“I took it to bed last night, because I thought you may need it and I did not want you to have to get out of bed so I figured I should help you keep it close by,” Dare, my loving and caring husband said, as he runs after Pelu and they both continue running into the living room, screaming jokingly all the way.
I grab the button from him and just stand there, staring into the empty space where Dare had been a second ago. Now he knows I have this button, I thought. I wonder how long he has known or what he thinks I need it for. He does not even know what it is meant for. If only he knows. Neither does he know about the fate that befell my mom or the other women in my family.
My aunt Rose gave me the button. She said I am going to need it one day. She told me how my mom had refused it even though she needed it and her mom did too; so did her grandma. She said being hit is a family ritual and that it is a natural thing, that when I need the button, using it will come to me naturally and I should not hesitate. So I look for opportunities to use the button. I pick on Dare and pinch Pelu. I scream, yell, throw fits but still do not get a chance to use my button. When I realize that I am inching closer to recommending the button to Dare than I am to using it for myself, I gradually start thinking it may be time to change course and tell Dare about it all.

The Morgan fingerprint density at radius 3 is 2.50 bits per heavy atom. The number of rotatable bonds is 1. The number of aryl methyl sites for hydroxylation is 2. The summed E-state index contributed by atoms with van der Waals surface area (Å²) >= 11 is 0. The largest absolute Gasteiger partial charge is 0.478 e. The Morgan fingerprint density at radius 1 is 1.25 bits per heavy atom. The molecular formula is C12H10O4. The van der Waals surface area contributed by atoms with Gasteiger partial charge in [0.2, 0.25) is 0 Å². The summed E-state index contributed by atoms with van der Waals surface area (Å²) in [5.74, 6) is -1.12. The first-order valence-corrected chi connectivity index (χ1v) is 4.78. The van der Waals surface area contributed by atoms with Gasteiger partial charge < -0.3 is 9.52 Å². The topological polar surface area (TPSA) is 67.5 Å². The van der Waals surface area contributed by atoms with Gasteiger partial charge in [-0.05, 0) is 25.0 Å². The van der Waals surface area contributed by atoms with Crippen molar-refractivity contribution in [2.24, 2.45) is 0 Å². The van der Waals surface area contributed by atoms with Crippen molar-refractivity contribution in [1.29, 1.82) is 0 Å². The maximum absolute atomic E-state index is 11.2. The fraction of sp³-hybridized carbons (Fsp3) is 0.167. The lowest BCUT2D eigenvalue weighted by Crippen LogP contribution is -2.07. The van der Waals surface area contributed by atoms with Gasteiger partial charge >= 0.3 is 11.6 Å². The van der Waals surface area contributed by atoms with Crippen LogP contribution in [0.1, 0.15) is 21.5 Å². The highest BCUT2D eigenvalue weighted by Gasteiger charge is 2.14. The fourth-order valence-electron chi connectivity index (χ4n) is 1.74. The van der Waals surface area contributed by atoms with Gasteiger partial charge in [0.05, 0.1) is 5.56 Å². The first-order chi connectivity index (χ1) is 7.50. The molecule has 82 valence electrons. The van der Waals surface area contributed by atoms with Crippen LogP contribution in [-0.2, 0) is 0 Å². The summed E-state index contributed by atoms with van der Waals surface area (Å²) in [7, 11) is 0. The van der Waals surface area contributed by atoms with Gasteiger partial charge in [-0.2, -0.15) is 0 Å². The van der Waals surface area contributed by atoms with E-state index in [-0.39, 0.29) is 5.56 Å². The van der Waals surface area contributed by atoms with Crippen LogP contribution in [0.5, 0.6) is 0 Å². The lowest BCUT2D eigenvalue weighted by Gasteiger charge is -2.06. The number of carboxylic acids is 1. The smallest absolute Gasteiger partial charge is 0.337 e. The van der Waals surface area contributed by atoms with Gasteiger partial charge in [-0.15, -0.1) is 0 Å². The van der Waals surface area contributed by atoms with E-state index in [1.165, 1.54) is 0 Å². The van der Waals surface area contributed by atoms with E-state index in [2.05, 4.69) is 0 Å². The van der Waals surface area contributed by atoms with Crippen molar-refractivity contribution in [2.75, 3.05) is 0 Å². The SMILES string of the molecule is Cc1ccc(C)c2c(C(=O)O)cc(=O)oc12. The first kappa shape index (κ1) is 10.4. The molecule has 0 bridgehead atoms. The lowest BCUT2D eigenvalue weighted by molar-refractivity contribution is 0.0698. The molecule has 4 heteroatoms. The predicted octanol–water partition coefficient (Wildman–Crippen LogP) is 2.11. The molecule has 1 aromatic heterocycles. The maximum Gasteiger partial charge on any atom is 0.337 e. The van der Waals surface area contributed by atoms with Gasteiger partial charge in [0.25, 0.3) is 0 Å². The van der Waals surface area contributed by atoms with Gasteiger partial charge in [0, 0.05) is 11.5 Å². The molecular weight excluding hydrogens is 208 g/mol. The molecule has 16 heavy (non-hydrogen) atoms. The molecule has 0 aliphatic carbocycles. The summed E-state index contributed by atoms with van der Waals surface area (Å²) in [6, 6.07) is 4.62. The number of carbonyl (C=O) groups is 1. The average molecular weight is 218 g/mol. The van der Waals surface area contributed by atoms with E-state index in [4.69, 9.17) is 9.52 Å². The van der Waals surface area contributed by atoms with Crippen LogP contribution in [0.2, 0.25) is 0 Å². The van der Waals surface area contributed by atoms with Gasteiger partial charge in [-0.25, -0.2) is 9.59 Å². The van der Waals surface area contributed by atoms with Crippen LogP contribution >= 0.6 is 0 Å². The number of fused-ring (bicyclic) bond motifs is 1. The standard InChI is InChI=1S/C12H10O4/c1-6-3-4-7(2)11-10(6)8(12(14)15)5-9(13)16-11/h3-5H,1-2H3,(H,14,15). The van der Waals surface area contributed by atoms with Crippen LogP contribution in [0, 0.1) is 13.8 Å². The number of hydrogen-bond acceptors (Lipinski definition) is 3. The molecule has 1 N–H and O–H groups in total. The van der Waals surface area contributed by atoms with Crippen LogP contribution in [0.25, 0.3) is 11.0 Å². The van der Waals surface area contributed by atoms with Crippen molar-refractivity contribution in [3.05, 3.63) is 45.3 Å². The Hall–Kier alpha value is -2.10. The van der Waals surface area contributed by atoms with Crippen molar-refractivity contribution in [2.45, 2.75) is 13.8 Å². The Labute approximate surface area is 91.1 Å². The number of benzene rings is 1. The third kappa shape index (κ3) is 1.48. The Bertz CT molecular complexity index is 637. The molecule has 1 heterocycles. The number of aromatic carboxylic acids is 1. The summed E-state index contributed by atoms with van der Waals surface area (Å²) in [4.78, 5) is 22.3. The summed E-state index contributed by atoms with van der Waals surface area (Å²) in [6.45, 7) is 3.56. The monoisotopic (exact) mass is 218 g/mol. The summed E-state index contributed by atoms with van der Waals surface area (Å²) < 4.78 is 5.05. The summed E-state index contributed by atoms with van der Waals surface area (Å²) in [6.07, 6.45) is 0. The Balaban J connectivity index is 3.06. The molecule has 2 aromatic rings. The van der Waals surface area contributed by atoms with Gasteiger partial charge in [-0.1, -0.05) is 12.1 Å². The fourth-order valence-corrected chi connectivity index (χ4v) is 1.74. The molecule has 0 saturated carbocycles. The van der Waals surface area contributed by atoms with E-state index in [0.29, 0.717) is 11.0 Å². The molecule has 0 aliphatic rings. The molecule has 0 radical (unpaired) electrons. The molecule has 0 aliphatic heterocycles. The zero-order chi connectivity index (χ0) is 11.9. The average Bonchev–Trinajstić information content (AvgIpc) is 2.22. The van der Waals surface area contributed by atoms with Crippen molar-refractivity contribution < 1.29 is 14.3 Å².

How will he know unless someone tells him, I think? How long more do I need to live this way, constantly waiting, hoping, wondering when it is going to be my turn? Why do I think I will get hit? What if Dare is not like my father? It is time I stop wishing this upon myself. What if the cycle is already broken and I just do not know it? Why am I anticipating an act from someone who obviously has no intention of ever performing such act? May be it is time I face my fear.